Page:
The signals generated from the experiment were analysed based on the Time and Fourier Domain Analysis by converting raw EMG data into time-independent data sets on a time frequency plane. The raw time domain signals were sampled at a rate of 1000 sampler/second and the frequency range was 500 Hz. The frequency energy was between 2-200 Hz for each of the tasks performed according to the task classifications. Butterworth band pass filter (10-250 Hz) was used to reduce the phase shift and the frequency normalisation was done to group them into buckets to calculate average energy for each bucket. A multiclass support vector machine was used to classify the signals and the second was the time dimension for measuring time as shown in figure 4 and 5.

Signal processing

The conversion of the time domain signals to frequency domain signals is illustrated in figure 6 below.

Signal processing

Data analysis

Before the data was analysed, it had to be cleansed of the EMG electrical noise factors that interfered with the results. Prior to amplification, the amplitude range of EMG signal was 0-10 mV (+5 to -5). The noise signals removed were ambient noise, motion artefacts due to data irregularities, electrode interface, electrode cable, inherent instability of the signal, and inherent noise of electronics equipment. Other factors were causative, intermediate, and deterministic. The data was then smoothed with a width of 2 seconds to improve the quality.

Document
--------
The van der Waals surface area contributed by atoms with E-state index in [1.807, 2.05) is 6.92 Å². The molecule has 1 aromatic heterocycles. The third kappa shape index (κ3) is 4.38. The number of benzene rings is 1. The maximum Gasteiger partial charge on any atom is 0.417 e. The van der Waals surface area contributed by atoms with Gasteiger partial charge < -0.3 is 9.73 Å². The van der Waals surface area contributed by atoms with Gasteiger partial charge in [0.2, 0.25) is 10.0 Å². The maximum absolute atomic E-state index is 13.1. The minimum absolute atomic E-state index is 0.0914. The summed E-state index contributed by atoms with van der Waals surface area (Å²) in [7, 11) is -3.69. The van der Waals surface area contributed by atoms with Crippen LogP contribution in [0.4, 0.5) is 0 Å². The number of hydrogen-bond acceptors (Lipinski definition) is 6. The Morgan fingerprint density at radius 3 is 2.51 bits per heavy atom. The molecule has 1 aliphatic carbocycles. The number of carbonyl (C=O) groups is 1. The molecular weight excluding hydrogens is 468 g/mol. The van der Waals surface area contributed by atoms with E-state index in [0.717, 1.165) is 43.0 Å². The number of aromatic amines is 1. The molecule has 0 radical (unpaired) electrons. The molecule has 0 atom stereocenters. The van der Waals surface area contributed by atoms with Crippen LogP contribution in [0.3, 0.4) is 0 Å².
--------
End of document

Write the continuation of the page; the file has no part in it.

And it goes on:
Causative factors have a direct effect on the quality of EMG signal and the quality of data. The causes of causative problems are caused by intrinsic factors such as biochemical, anatomical, physiological, blood flow, depth and location of active fibres, the electrode, and the amount of muscle between the electrode and the surface of the muscle (Saponas, Tan, Morris & Balakrishnan 2008). On the other hand, intermediate factors that were considered in the study include the physical and physiological phenomena. Deterministic factors were caused by motor firing rate, duration, amplitude, motor action, motor firing rate, and the mechanical interaction with a direct bearing on EMG signal and the interaction between the muscles (Saponas, Tan, Morris & Balakrishnan 2008).


The data was cleaned through a filtering process based on the high corner frequencies of 10, 20, 30 Hz. After that, the data was normalized after filtering with a high-pass, which was filtered at 1 Hz. Different filter scopes were used to filter the EMG signals.

The tasks that were tested include key grip, hand open, pinch grip, cylindrical grip, spherical grip, and finger grip gestures on different hand placements and the results are summarised in the following tables.

Ball grip task (student 1)

The results shown above were analysed on the graph of arm placement vs hand placement in the performance of the ball grip task. The results show a correlation of 0.60503 and the value of R2 to be 0.3661, which shows a strong relationship between the position of the electrode, the movement of the hand, and the strength of the signals generated by the grip. However, it can be noted that most of the points are outside the linear relationship line. According to the results, R2, which is the square of the coefficient of multiple correlations, is used to determine the relationship between the data that lies between 0 and 1. The results show that R2 is smaller than 0.5, which shows that the goodness of fit of the results is small and most of the values are below 0.5.

The results show a correlation of 0.60503 when the hand performed a ball grip task with the electrodes was placed on the arms. The results are summarised in the tables below.

Student (1)/task Placements R2 Correlation coefficient